NC State held it’s first ever Global Accessibility Awareness Day Challenge to see which campus Web sites could correct the largest number of accessibility errors. The challenge was based upon automated scans of Web sites which evaluated for both Section 508 and WCAG 2 conformance. The winners were the sites which corrected the highest percentage of errors. The challenge was just one part of the larger accessibility scanning system we have set up.
I could write up a lot about the system that I’ve created to do this, and I’ll have more details about the mechanics of the larger system, but I wanted to share some lessons learned about one of the more novel aspects about this system – the game aspect. What happens when you introduce gaming aspects into accessibility?
For this project, the game aspects I introduced were the following.
- the ability to see where you rank anonymously among all other sites on campus
- guides for how to improve your site
- the ability to quickly see how changes you make impact your accessibility ranking
- awards and recognition, not just for the “winners” in each category, but for all sites which show significant improvement
1. Sometimes it’s all about the game…friendly competition is a motivator
In fact, some people will fix things without you even having to ask them. If I had approached a group on campus and said, “You have 28,000 accessibility errors spread across 8000 pages and I need you to correct them,” let’s face it, I would have gotten no traction. Perhaps they feel that if they’ve had 28,000 errors for this long, why do they need to fix them now? Perhaps they had other pressing matters they had to deal with. Who knows why.
Instead, I sent out an email that in essence said, “We are having a contest to see who can correct the greatest percentage of accessibility errors in their site over the next 2 weeks.” When they went to view their current standing they saw that they were ranked as the 371st most accessible site out of 385 and ranked in the bottom 10% in all categories for all sites on campus. At the end of two weeks the site in question had corrected about 27,500 errors, ranked as the 40th most accessible site out of 385, and was in the top 5% in all categories for all sites on campus. I didn’t have to ask for this group to do anything – they just did it themselves. They ended up doing quite well in the contest. After the contest was over I saw one of the directors which oversees this group who had only learned about the contest after it was over and I told him that I was co-opting his employees for my own purposes.
2. But sometimes it’s all about the beer…it’s about building relationships
Yes, we play games because we like to win, but we also play games with people because we like to be with the other people. When I started the contest I knew who several of the participants would be because I’ve gotten to know them over the years and knew they would jump all over this. The great surprise though is who else shows up to play the game. It’s like a “pick-up” game of accessibility fixes. You bring a ball to the playground and you never know who is going to want to play.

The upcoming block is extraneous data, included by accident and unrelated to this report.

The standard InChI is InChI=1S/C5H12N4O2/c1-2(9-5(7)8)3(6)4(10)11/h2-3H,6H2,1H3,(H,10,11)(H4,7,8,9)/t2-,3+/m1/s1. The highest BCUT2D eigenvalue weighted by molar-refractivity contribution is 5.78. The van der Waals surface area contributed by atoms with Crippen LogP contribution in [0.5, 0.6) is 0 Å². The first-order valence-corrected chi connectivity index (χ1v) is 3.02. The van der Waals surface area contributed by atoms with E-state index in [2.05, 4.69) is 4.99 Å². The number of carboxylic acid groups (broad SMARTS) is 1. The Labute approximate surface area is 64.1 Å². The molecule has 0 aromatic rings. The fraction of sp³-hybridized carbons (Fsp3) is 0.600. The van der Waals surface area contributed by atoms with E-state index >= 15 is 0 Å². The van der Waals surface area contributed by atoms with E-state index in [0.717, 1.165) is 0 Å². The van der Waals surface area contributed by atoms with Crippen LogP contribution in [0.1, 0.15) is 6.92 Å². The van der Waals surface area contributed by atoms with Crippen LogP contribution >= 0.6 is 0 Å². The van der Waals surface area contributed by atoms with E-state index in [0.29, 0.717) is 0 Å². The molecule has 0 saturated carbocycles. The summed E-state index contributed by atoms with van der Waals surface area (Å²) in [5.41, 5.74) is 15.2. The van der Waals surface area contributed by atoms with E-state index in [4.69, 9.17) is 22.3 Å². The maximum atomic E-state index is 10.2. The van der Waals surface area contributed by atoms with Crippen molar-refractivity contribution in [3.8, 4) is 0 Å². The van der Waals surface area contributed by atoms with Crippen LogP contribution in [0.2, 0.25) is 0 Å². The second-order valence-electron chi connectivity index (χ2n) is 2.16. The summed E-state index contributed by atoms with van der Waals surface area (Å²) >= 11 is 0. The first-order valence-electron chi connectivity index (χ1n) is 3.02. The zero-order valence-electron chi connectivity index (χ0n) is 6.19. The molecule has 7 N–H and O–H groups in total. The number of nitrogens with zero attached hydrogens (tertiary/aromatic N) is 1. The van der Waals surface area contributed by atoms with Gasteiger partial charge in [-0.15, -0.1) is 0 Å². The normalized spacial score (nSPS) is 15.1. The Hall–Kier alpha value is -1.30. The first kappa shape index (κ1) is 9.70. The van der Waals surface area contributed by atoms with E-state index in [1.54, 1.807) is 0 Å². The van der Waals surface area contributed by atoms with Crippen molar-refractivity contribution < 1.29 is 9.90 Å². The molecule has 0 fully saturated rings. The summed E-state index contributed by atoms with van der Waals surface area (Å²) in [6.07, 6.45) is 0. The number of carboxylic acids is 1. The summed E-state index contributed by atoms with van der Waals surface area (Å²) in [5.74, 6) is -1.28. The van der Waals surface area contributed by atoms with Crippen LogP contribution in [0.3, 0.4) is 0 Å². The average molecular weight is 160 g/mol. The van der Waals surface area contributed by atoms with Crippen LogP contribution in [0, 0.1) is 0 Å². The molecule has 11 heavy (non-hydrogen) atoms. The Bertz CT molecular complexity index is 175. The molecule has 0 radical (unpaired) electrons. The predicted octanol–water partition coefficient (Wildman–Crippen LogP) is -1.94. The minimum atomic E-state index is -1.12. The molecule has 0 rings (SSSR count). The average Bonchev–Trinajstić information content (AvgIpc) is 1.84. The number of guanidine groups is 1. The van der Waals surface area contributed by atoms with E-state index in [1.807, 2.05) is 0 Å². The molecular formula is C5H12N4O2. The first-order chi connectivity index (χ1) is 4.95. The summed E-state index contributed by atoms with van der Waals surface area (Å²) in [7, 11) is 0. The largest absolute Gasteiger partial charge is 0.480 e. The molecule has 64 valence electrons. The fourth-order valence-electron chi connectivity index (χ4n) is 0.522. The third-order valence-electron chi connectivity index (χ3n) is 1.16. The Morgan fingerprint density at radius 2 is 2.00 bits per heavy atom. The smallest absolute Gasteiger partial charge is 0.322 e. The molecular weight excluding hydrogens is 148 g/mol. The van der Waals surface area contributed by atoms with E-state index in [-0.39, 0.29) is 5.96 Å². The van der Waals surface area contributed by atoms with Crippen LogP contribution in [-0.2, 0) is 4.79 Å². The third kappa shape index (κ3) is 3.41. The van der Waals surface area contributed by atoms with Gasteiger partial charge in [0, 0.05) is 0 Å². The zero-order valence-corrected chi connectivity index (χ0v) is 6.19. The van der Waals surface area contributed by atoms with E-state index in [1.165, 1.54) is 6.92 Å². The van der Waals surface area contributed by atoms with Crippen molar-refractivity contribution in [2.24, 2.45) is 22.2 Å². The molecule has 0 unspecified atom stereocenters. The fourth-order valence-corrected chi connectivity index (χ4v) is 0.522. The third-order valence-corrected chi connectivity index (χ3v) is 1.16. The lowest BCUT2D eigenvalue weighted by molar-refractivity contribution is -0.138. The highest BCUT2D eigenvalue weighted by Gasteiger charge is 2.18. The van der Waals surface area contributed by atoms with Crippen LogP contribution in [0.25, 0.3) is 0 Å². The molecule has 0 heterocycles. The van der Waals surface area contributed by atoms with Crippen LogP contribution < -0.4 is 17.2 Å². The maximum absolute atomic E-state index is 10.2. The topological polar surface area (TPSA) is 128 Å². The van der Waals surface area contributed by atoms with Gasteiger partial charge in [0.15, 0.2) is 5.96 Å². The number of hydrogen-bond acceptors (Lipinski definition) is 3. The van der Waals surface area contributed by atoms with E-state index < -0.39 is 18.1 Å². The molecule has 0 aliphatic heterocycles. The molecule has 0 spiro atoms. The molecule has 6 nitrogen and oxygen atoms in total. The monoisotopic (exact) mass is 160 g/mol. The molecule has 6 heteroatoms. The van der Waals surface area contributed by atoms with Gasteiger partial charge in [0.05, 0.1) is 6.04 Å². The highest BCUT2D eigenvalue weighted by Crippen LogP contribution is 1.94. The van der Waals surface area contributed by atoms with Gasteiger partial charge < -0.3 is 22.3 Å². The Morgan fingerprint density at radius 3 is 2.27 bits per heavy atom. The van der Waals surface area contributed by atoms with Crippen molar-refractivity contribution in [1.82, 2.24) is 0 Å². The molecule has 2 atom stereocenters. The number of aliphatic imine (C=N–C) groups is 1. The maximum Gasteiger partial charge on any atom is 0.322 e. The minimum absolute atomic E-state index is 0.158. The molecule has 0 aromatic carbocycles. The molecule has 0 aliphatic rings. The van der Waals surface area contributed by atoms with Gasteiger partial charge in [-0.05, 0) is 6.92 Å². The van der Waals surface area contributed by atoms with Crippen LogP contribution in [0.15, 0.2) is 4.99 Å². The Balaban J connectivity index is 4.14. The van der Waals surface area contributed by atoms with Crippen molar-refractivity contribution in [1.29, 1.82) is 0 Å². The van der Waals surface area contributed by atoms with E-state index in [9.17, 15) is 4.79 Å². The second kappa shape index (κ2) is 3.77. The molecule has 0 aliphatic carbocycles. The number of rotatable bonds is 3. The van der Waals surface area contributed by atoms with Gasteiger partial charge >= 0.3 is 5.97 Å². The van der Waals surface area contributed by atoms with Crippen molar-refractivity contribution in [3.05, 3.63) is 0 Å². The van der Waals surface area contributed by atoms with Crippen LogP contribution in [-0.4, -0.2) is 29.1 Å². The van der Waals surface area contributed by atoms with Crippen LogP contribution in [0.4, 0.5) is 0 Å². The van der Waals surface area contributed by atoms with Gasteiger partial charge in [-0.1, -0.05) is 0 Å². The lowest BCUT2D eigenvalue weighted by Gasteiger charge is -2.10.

Lots of people decided to come play. Currently 65% of all of the Web sites on campus have had someone claim them as their own and look at their accessibility report. What percentage of people normally would hit “delete” or “mark as spam” when they receive an email from “the accessibility guy” saying he has an accessibility report for them? (I’m not saying that would ever happen here at NC State – it’s just a hypothetical question.)
Not all of those Web site owners decided to play in the contest, but them coming to the game and the discussions I had with them led to the next three lessons learned.
3. Have training and tutorials immediately available to users that solve the specific problems they are trying to fix
WCAG 2.0 is great, but let’s face it, not everyone was meant to have a deep meaningful relationship with the WCAG documentation. The documentation is extremely thorough, but that’s also what makes it so unapproachable for so many people. The documentation is War and Peace, but what people really want is the Cliff’s Notes version.
Most people aren’t like me. They don’t like to read about all of the nuances and possible implementations for each success criteria in WCAG or come up with creative implementations that haven’t been thought of yet. They have other jobs they want to do.
The moral of the story – don’t send people to the WCAG documentation to learn more about their errors or how to fix them. Tell them in your own words. You know what problems they are facing, so give them the solutions they need, not EVERY solution and nuance possible.
In our system when users view a list of their accessibility errors, along with that they get a brief description of the error that I wrote along with a link to a tutorial that I wrote that gets them exactly what they need. Many of the examples I use come straight out of the WCAG documentation, but I’ve streamlined the process. As an example, when users see that they don’t have the language of the page defined, they get a link for Defining the Language of the Document
Many of these tutorials were written before the game began, but they were updated as new questions came in.
4. Different people come to the game with different skill levels, so you have to figure out how to meet people where they are
I would love to play basketball with Michael Jordan, but Michael Jordan might not like playing with me. How do you create a game space where people with varying skill levels can play?
When the game was first envisioned it was designed with Web developers in mind – people who were comfortable with viewing the source code of documents. I always knew I wanted to reach out to people beyond the traditional Web developer group, like our communications people and content creators. I thought one of my “ins” with these groups was I could also report to people how many broken links and misspelled words they had. While people might not make accessibility a top priority in their jobs, correcting misspelled words and broken links were a high priority for professionally produced content.